For house durability reasons along with insect prevention, direct storm water away from your house, watch for plumbing leaks and keep humidity levels low in basements, crawlspaces and attics. The solutions at the disposal of homeowners to deal with termites are really limited to prevention; if you have an established colony, there is really no option beyond hiring a professional exterminator.
If you live in a termite prone region and are planning a renovation that includes exterior insulation, people seem to have better luck with choosing mineral wool/rockwool insulation such as ROCKWOOL rather than choosing rigid foam insulation. There is no conclusive documentation we have found to support this, but the theory we have read is that the stone fibers cut the termite’s exoskeletons, whereas foam provides the perfect environment for them to create tunnels.
One proven prevention for termites is to ensure there is no old rotting timber near the house, and keep plants and shrubs cut back from the walls, clear ivy and creepers, and keep a clear strip along the bottom of walls that you can inspect every few months looking for their telltale mud tunnels.
Preventing carpenter ants:
Carpenter ants are by themselves a problem, but just like with termites, they are also an indication of a bigger problem as they like to eat wet wood. If you have carpenter ants then you may have rainwater or plumbing leaks, or their arrival could be caused by air leakage. Warm air escaping from your house in winter will condense at those openings as it cools and leave moisture that will saturate wood. So, unless you’ve eliminated the food source after extermination, they will just return. It’s important to first find and fix the problem.
Removing carpenter and other common ants:
There are mixed reports of the effectiveness of different poisons that you can make or purchase; different people swear by different solutions. A popular homemade poison you can try is 2/3rds of a cup of boric acid mixed with a 1/3rd cup of white sugar. I’ve not tried that one so I can’t report on it; personally I’ve had better luck with the liquid poison. Some people use the puck-shaped poison capsules where the ants go for a take-away snack and seem to have had success. I have tried those but they seemed to act more as a growth hormone rather than a poison. But they aren’t expensive, so keep trying until you find one that works.
Finding and sealing their entry point is worth an effort, but not a huge effort as it may be only one of many entry points, and if they enjoy the leftovers you leave out for them they will likely find a new way in. Care in cleaning up crumbs and any other food source helps in prevention of many ants, as well as other insects and rodents.
Unfortunately finding and destroying carpenter nests is not an easy task; they may be far from your home so good luck tracking them across your lawn and into the woods. If DIY solutions don’t work you may be left calling an exterminator.
How to get rid of fruit flies:
Getting rid of rotting fruit will certainly slow fruit fly population growth, but once you have them they will often find enough tasty stuff to keep a base population alive. A fruit fly trap is, thankfully, a very easy contraption to make. Put a few pieces of rotting fruit in the bottom of a mason jar (I’ve had the best luck with peaches and lemons), cover it with a piece of plastic held down by an elastic, and poke a few holes in the top. They will be able to find their way in but not find their way out.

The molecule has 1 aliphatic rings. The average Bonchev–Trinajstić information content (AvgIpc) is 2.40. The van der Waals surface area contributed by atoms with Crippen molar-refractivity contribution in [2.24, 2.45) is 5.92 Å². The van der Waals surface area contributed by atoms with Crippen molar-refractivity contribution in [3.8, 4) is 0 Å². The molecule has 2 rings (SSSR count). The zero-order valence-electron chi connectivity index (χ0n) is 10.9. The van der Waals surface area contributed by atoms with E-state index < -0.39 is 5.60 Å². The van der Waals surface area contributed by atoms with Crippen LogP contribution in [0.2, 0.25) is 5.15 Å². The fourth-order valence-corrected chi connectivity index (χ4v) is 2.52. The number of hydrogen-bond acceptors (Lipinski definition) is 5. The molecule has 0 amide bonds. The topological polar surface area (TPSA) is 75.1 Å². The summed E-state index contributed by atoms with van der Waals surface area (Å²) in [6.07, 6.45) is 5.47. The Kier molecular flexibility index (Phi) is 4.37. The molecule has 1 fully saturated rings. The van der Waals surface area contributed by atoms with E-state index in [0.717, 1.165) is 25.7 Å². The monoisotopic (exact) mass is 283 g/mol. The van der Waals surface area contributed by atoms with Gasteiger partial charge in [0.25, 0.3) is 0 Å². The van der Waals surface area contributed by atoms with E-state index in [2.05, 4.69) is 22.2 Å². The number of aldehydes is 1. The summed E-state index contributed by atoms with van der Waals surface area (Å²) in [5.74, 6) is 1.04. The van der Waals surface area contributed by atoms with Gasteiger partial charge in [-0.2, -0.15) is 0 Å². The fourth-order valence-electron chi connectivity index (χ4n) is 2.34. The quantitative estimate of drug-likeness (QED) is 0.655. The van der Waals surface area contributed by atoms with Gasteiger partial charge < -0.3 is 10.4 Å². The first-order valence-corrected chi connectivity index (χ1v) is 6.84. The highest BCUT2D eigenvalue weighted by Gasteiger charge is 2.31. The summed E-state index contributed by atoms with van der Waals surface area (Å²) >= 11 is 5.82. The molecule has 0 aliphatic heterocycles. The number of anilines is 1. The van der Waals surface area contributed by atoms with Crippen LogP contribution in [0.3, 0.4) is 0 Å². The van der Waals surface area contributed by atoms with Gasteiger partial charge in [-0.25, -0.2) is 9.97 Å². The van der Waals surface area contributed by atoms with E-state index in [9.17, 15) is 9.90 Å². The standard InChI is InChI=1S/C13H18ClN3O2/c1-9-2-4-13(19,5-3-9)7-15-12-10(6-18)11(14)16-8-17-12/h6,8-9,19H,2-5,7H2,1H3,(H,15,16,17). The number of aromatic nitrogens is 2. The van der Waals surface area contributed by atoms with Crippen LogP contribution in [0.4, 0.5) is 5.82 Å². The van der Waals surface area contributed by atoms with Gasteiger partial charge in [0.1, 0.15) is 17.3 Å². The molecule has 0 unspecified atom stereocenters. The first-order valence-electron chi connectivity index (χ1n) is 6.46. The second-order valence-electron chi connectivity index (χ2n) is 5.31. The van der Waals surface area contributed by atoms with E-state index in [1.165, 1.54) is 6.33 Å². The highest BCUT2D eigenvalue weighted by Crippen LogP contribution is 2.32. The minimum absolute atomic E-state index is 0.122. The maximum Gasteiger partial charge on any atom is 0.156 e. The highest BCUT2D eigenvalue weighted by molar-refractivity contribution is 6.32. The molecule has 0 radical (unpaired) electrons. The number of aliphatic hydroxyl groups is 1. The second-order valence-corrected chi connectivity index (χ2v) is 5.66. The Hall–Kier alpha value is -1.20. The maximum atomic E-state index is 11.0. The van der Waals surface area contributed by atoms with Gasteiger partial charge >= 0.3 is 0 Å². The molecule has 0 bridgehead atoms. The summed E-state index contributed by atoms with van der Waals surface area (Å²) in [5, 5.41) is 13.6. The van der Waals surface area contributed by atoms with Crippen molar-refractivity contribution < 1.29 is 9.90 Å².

This is the ‘best’ unwanted home invasion to have in my book, as there is nothing you need to go buy and no poisons to introduce to your home. You can see how well your trap is doing, and if you’re a Buddhist, you can catch and release. No harm, no foul.
The trap needs to be changed somewhat regularly so it doesn’t get moldy, and left too long it will turn into an incubator for new larvae.
A common way fruit flies can be introduced into your home is as eggs on bananas. Most people don't keep bananas in the fridge, but if you leave them there for a few hours when you first bring them home, the cold should kill the eggs.
How to remove wasps and bees:
We don’t advocate for the mass slaughter of any insects - especially pollinators, but sometimes they are in high traffic areas and need to be removed for your safety. Stinging insects can easily nest in areas that are very hard for you to access, like behind siding if there are openings. Take the time to learn how to install it properly if you’re doing it new, and it’s a good idea block any openings (particularly at the bottom where it many not be well sealed) with strips of screen.
Some people are dangerously allergic and know to steer clear, others may be susceptible but have yet to experience either a single or multiple sting so they may be at a greater risk than they know. There are poison sprays with a long range that will kill a wasp nest, but the potential safety risks are too great for us to recommend this, so consider hiring a professional. If you do decide to take it on yourself, first make sure you are well-protected with a bee net over your head and sealed clothing – socks tucked in and sleeves taped to gloves. Be sure to do it at night when they are inside and dormant. Lastly, be ready to move quick after giving it a shot.
The nest in the porch rafters in the image above is no longer active, but leaving an old nest if it isn't too visually unappealing can dissuade others from setting up in that location.
How to remove birds from your home:
This is not a common one, but treat it the same as a bat. Isolate it to one room if possible, and closing in on it when it is stationary with a bedsheet or large net may work. A common entry point is woodstoves in the spring when they are nesting. They will often explore a chimney, then fall in and not be able to get out.
You can either go straight to calling a professional, but a DIY solution can be to cover the entrance well with a sheet and go in with gloved hands and try to gently grab it. It may at that point be covered in ash; if so, you could contact a local wildlife rescue center to see if they can help. Certainly keep woodstove doors closed when not in use so that they don’t end up in your house.
Stopping raccoons in your garbage:
If you have meat discards, keep them in the freezer if you have room until garbage day. Locking down a garbage bin one way or another obviously tops the list, but of course you need to be diligent, and if you forget at some point, you may have a mess on your hands. Laying down Cayenne pepper will sometimes dissuade them as it gets on the paws and then all their food tastes spicy, it also sure makes the little guys sneeze.
Is this aimed at the folks who used foam? Ive read some pest control services even canceling warranties if the home has spray foam.